Monday, November 18, 2013

Quick and Dirty Gift Project - Cribbage Board

Pear and maple scraps
This time of year is stressful for me because I am probably the world's worst procrastinator when it comes to holiday gift giving.  This year I intended for things to be different, and instead of me shopping on Amazon on December 23rd, I wanted to send out some wooden stuff I made.

Great in theory, but now things need to get in the mail if they are to have any hope of getting to the intended recipients on time.  A project that can be finished in one session is called for.

I came up with a brilliant concept to help me out with this - a cribbage board.

What could be simpler?  It's just a board with a bunch of holes drilled in it.

I found a clever design while googling for ideas.  I wish I could take credit for it, as it is a neat little cribbage board.  It is intended to be a travelling board, as it it easily transported.  OK, a regular cribbage board is easily transported, too, but this one has a more unique look.

I started by looking in my scrap bin for a nice hunk of something, and came up with an offcut of pear.

Don't ask me for measurements on this piece, I don't know.  It's about "yea" long because that's how long my scrap was.  It is "yea" thick because that is the biggest this stick would be after planing everything flat.
I know, it doesn't look like much.

Projects like this are a great opportunity to practice hand tool fundamentals.  There is no reason this project needs a board that is perfectly square, but I marked it out and planed it down to perfection just because I can.

That, and I think the more one practices this skill the more accurate and faster one becomes.

After that, I marked a line on two faces, and planed down to the line to establish the big chamfer which will become the bottom.  It only takes a minute with a course plane.

With small pieces I sometimes clamp the plane up and push the stock over the blade.
 With that done, it is time to mark out lines for the holes.  I didn't bother finding the center.  I layed it flat on my bench, pushed a piece of particle board next to it that looked about half as thick and drew a line.  It looked good, so I took a thin piece of plywood and set it on top of the particle board to draw the outside lines.

No need to make this rocket-surgery.
I used dividers for the layout.  I eyeballed about how far I wanted the first hole to be, and marked that off of each end.  I transferred those marks to a story stick, and stepped off six equal measurements.  From here, I stepped off a distance that I thought would look good for the holes to be apart, leaving some space traditionally used to make counting easier.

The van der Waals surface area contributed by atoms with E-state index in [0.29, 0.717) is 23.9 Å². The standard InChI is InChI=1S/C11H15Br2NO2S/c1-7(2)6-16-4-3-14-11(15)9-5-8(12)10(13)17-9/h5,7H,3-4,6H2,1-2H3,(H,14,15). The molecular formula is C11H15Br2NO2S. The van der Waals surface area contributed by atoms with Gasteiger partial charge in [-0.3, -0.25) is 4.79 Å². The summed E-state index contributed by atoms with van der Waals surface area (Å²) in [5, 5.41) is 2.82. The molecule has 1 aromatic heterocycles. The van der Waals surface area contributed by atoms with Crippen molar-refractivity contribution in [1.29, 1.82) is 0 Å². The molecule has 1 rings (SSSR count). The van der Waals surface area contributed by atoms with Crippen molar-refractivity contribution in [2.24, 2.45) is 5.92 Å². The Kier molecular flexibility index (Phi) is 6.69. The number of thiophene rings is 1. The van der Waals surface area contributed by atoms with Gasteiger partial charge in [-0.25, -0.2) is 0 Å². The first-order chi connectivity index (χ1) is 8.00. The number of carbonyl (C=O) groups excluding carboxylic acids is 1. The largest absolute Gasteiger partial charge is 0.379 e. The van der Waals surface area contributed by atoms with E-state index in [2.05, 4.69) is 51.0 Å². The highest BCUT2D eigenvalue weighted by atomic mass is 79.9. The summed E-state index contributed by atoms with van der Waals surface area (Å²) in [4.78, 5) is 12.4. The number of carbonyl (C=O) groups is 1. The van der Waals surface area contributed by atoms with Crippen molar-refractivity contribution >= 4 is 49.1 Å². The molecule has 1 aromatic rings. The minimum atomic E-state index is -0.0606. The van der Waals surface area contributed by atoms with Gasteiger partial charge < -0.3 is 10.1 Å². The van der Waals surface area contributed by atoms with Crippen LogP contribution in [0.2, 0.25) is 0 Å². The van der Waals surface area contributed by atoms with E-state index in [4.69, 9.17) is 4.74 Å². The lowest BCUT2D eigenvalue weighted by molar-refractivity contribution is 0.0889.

An easier way would be to buy a store bought template.
All in all, accurately marking off the holes wasn't too bad.  It took only a little less time that actually drilling them out.

I used my eggbeater Miller's Falls #5 to drill the holes.  A drill press might be nice for this, but I don't have one.  I don't think it would have been any faster, as I am only drilling 1/8" holes about half an inch deep or so.

If I didn't have an eggbeater, I would probably use a cordless drill.  Just be carefull not to go too far.  I used masking tape here for a depth stop.

Do yourself a favor and buy some of those nice drill bits from Lee Valley.  They made this job a snap.
 After all the holes are drilled, I cleaned up the faces with a fine set plane.

I have to say, these are really cool shavings.
The only thing left is a space to store the pegs while not in use.  I used a 5/16" bit in a breast drill to make a cavity in one end.  Turns out it isn't centered too good, but that adds to the "hand-made" charm.  I made a plug for it out of a scrap of maple.

Hopefully, someone doesn't bang it in too hard and split the pear wood.

This tool is great for bits that are too big for the MF#5.
That's it!  All that is left is a nice finish that I'll blog about in a separate post.

And a deck of cards.

In case you are wondering, I am using store bought pegs from Lee Valley.


  1. I would love to make a bunch of furniture as Christmas gifts, but I just don't have the time to properly finish it. If my relatives wouldn't mind unfinished furniture (unless you want to count wax as a finish) I would be all in.

    1. Funny you should mention wax. I'm working on my next blog post right now.

  2. Hi Brian! Pear wood? it becomes that dark when waxed? My bench top is made of pear, 2 slabs 2 m x 20 cm x 7 cm.I haven't put any finish on it yet, I wanted to put blo + varnish +ms mixture, but now I don't really want to do it...

    1. Hi Aymeric,

      The pear wood I got is supposedly a true pear. Also, I'm guessing it was kiln dried and probably steamed, like beech often is, to boot. Steaming really brings out a red color in beech, perhaps it does the same with pear. It really is gorgeous wood.